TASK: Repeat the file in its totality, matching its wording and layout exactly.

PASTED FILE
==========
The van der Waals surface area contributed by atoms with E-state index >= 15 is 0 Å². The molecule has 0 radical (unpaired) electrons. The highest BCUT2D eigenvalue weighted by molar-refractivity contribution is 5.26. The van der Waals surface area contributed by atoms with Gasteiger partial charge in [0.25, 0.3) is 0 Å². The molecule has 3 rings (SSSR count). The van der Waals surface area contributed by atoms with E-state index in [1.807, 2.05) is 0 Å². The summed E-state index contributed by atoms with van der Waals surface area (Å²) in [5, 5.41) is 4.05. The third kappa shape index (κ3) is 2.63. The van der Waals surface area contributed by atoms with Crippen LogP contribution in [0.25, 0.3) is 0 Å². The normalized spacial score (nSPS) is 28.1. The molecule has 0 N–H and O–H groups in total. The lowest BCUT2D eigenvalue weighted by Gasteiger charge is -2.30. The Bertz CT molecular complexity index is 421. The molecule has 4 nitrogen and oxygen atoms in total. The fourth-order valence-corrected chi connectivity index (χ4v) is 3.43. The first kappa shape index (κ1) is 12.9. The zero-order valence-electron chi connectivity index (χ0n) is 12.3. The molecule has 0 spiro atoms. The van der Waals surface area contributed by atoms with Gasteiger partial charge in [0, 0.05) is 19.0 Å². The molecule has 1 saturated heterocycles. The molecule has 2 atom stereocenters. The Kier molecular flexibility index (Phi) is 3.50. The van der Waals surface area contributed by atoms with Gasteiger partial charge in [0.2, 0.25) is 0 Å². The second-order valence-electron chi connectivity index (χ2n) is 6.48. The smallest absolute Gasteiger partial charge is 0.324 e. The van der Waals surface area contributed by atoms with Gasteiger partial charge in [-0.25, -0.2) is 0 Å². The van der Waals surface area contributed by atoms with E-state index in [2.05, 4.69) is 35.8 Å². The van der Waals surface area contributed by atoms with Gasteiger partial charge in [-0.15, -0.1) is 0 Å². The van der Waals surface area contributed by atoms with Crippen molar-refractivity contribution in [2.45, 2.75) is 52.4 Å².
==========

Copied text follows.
The van der Waals surface area contributed by atoms with E-state index >= 15 is 0 Å². The molecule has 0 radical (unpaired) electrons. The highest BCUT2D eigenvalue weighted by molar-refractivity contribution is 5.26. The van der Waals surface area contributed by atoms with Gasteiger partial charge in [0.25, 0.3) is 0 Å². The molecule has 3 rings (SSSR count). The van der Waals surface area contributed by atoms with E-state index in [1.807, 2.05) is 0 Å². The summed E-state index contributed by atoms with van der Waals surface area (Å²) in [5, 5.41) is 4.05. The third kappa shape index (κ3) is 2.63. The van der Waals surface area contributed by atoms with Crippen LogP contribution in [0.25, 0.3) is 0 Å². The normalized spacial score (nSPS) is 28.1. The molecule has 0 N–H and O–H groups in total. The lowest BCUT2D eigenvalue weighted by Gasteiger charge is -2.30. The Bertz CT molecular complexity index is 421. The molecule has 4 nitrogen and oxygen atoms in total. The fourth-order valence-corrected chi connectivity index (χ4v) is 3.43. The first kappa shape index (κ1) is 12.9. The zero-order valence-electron chi connectivity index (χ0n) is 12.3. The molecule has 0 spiro atoms. The van der Waals surface area contributed by atoms with Gasteiger partial charge in [0, 0.05) is 19.0 Å². The molecule has 1 saturated heterocycles. The molecule has 2 atom stereocenters. The Kier molecular flexibility index (Phi) is 3.50. The van der Waals surface area contributed by atoms with Gasteiger partial charge in [0.2, 0.25) is 0 Å². The second-order valence-electron chi connectivity index (χ2n) is 6.48. The smallest absolute Gasteiger partial charge is 0.324 e. The van der Waals surface area contributed by atoms with Gasteiger partial charge in [-0.25, -0.2) is 0 Å². The van der Waals surface area contributed by atoms with E-state index in [2.05, 4.69) is 35.8 Å². The van der Waals surface area contributed by atoms with Gasteiger partial charge in [-0.15, -0.1) is 0 Å². The van der Waals surface area contributed by atoms with Crippen molar-refractivity contribution in [2.45, 2.75) is 52.4 Å².